So, as some of you may have noticed, I was recently visiting New York City for the first time this past weekend. I was speaking as a part of a "Personal Stories" panel at the eighth annual Men Having Babies seminar. My part was to discuss the point of view as a traditional surrogate and egg donor. The whole trip was amazing, and I had a great time, especially in Chelsea and The Village, not to mention the Highline.
One of the things that took me by surprise was the prevalence of gender disparities in alternative reproductive methods.
I'll be the first to acknowledge that- biologically- there are very good reasons to focus on gay men and their options in family building, as that whole not-having-a-uterus aspect of being a cis-male does make procreation more difficult than it is for a cis-female. At the same time, there are similar non-biological hurdles to family building for both gay and lesbian couples. Legally, both have to go through some form of second parent adoption, pre-birth order, or other mechanism in order for both parents to be recognized as parents and given the protections afforded to legal parents. Medically, both have to obtain donor gametes from a third party. Psychologically, both have to deal with the emotional reality of having to involve a third party in their family, how and when to disclose information to the resultant child and friends and family, and the potential risks of involving a third party, including the potential for threats to their family autonomy.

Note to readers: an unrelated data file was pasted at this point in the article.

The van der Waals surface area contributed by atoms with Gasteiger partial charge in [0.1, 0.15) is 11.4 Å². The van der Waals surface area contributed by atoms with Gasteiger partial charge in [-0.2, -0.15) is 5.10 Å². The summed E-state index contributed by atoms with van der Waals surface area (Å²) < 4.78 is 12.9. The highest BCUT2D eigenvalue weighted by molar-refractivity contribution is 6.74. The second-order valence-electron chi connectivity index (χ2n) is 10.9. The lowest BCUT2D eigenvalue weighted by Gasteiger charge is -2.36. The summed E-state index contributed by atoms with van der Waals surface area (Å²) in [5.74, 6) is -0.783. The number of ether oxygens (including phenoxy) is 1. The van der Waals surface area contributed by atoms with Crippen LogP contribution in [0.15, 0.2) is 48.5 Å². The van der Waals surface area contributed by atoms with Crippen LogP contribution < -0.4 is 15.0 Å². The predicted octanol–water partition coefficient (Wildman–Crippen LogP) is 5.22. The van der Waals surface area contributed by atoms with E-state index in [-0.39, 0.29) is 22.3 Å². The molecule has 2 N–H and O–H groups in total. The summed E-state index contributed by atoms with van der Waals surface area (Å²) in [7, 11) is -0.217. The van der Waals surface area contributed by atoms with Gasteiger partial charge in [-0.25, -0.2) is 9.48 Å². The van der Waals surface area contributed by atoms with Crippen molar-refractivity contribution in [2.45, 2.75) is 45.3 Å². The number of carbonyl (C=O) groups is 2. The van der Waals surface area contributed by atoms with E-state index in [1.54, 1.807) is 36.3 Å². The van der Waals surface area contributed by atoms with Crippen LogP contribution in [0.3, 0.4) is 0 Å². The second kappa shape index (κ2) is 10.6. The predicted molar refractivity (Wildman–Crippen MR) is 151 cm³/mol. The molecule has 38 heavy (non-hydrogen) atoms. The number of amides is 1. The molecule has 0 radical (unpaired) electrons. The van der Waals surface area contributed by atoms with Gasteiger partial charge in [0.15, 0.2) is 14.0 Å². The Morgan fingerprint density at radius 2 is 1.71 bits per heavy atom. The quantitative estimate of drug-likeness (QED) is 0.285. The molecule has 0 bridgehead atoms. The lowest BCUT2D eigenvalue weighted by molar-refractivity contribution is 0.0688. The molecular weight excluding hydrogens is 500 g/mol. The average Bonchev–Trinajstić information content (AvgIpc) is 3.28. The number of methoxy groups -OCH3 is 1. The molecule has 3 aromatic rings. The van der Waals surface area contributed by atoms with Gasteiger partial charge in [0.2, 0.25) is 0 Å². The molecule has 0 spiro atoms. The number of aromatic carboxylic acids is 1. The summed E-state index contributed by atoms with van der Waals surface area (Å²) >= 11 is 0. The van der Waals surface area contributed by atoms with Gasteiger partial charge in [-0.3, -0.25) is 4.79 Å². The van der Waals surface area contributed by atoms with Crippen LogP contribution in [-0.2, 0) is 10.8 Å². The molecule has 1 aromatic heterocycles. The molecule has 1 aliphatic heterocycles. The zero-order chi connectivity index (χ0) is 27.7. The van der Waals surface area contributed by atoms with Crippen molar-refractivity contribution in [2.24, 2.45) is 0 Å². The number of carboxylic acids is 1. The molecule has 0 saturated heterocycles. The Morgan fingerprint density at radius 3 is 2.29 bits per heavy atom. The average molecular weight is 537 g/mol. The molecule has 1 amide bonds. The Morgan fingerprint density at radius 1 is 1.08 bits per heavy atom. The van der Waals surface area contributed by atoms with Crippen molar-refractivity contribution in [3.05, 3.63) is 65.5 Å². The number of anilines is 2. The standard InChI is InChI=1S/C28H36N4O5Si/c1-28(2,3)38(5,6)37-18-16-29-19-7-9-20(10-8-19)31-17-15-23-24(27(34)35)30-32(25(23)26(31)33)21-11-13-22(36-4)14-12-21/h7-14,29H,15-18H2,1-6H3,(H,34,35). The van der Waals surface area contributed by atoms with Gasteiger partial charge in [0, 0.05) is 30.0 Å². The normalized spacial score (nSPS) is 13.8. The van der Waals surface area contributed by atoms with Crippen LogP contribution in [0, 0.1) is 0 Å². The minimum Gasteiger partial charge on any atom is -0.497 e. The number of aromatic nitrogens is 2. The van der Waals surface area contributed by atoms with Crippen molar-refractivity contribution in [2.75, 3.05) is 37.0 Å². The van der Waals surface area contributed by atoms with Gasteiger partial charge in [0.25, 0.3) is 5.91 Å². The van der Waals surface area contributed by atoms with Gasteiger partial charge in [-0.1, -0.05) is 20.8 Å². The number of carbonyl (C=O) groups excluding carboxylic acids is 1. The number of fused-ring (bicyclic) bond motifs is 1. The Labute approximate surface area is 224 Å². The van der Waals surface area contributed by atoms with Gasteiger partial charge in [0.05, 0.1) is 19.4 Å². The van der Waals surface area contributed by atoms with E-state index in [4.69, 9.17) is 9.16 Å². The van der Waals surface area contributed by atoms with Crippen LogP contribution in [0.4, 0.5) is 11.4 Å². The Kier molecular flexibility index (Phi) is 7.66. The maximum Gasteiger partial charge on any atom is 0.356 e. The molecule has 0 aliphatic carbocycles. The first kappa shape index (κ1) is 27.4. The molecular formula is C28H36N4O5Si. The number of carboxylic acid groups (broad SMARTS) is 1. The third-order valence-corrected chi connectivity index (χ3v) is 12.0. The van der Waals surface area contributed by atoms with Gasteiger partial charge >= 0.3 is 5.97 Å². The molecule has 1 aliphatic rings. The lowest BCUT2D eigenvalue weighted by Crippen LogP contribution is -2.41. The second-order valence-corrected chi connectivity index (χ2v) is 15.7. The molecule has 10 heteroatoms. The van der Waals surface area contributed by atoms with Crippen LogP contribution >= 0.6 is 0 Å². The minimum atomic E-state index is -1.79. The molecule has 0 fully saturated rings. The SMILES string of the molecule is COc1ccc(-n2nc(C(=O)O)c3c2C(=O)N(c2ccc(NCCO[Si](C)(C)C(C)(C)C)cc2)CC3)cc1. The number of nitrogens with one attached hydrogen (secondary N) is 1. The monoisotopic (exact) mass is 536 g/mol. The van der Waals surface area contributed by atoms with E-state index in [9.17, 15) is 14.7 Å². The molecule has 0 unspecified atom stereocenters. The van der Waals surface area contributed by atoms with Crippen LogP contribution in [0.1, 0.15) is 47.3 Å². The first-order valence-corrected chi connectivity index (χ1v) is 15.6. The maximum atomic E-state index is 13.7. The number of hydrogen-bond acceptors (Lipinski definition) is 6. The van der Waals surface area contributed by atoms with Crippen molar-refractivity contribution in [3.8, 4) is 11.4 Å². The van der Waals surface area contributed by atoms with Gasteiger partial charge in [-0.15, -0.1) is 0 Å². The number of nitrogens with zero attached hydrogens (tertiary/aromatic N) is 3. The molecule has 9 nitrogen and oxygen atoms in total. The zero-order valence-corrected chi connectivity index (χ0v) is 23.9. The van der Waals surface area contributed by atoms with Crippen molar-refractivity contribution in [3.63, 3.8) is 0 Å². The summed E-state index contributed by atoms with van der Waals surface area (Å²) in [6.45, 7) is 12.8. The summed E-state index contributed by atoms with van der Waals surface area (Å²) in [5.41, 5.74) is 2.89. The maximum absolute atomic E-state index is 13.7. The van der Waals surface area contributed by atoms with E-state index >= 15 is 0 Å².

Yet, I have never seen or heard of a conference on these issues geared at women, only men.
And selling services to the men that need these services is big business for surrogacy and egg donor agencies, lawyers, IVF providers, and more.
Yet, there's very little spent on addressing women's needs in these areas.
It all feels very lopsided to me; as if the fact that in this particular instance (that of family building) men being at a biological disadvantage to women is a grave injustice that must be corrected. What about the women who have to face very similar issues in family creation- don't they also deserve help, advocacy, and advice?
I also lost track of the times people referred to surrogates as "carrier", "vessel", "host", or "uterus", and I can assure you that my eye twitched every time it happened.
But I assure you, for all my kvetching on here, the seminar and trip was actually a very positive experience. Seeing New York City; seeing such loving, compassionate people wanting to raise children; seeing the difference that love and hard work has made in just a few years- it was all far more than worth the negative thought experiments.